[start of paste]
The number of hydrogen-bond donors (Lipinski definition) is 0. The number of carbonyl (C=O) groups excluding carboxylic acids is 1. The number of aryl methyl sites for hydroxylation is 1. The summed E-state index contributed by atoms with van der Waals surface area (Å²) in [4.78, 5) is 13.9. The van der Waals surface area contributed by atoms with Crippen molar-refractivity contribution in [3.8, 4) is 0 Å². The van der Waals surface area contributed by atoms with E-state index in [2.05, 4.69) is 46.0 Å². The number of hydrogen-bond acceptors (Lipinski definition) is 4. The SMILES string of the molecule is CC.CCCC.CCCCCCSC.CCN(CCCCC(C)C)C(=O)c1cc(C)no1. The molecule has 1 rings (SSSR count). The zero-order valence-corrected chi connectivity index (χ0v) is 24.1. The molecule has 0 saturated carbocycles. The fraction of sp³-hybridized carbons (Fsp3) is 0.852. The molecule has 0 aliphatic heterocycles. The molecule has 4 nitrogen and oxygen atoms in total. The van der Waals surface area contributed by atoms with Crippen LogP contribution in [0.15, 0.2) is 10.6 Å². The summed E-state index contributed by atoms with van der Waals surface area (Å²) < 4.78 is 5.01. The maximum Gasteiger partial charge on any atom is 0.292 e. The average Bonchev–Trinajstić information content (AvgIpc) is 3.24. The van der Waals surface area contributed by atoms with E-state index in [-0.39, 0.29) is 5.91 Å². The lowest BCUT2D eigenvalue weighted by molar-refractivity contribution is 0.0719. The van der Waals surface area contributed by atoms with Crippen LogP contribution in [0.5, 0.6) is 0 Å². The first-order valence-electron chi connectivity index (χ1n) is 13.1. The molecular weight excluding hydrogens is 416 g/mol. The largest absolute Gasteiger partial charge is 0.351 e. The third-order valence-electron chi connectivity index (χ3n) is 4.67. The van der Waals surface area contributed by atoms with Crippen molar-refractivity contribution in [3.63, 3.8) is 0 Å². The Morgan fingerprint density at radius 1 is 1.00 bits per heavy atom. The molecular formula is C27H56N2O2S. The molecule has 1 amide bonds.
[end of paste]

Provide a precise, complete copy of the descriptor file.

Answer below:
The number of hydrogen-bond donors (Lipinski definition) is 0. The number of carbonyl (C=O) groups excluding carboxylic acids is 1. The number of aryl methyl sites for hydroxylation is 1. The summed E-state index contributed by atoms with van der Waals surface area (Å²) in [4.78, 5) is 13.9. The van der Waals surface area contributed by atoms with Crippen molar-refractivity contribution in [3.8, 4) is 0 Å². The van der Waals surface area contributed by atoms with E-state index in [2.05, 4.69) is 46.0 Å². The number of hydrogen-bond acceptors (Lipinski definition) is 4. The SMILES string of the molecule is CC.CCCC.CCCCCCSC.CCN(CCCCC(C)C)C(=O)c1cc(C)no1. The molecule has 1 rings (SSSR count). The zero-order valence-corrected chi connectivity index (χ0v) is 24.1. The molecule has 0 saturated carbocycles. The fraction of sp³-hybridized carbons (Fsp3) is 0.852. The molecule has 0 aliphatic heterocycles. The molecule has 4 nitrogen and oxygen atoms in total. The van der Waals surface area contributed by atoms with Crippen LogP contribution in [0.15, 0.2) is 10.6 Å². The summed E-state index contributed by atoms with van der Waals surface area (Å²) < 4.78 is 5.01. The maximum Gasteiger partial charge on any atom is 0.292 e. The average Bonchev–Trinajstić information content (AvgIpc) is 3.24. The van der Waals surface area contributed by atoms with E-state index in [-0.39, 0.29) is 5.91 Å². The lowest BCUT2D eigenvalue weighted by molar-refractivity contribution is 0.0719. The van der Waals surface area contributed by atoms with Crippen LogP contribution in [0.5, 0.6) is 0 Å². The first-order valence-electron chi connectivity index (χ1n) is 13.1. The molecular weight excluding hydrogens is 416 g/mol. The largest absolute Gasteiger partial charge is 0.351 e. The third-order valence-electron chi connectivity index (χ3n) is 4.67. The van der Waals surface area contributed by atoms with Crippen molar-refractivity contribution in [3.63, 3.8) is 0 Å². The Morgan fingerprint density at radius 1 is 1.00 bits per heavy atom. The molecular formula is C27H56N2O2S. The molecule has 1 amide bonds.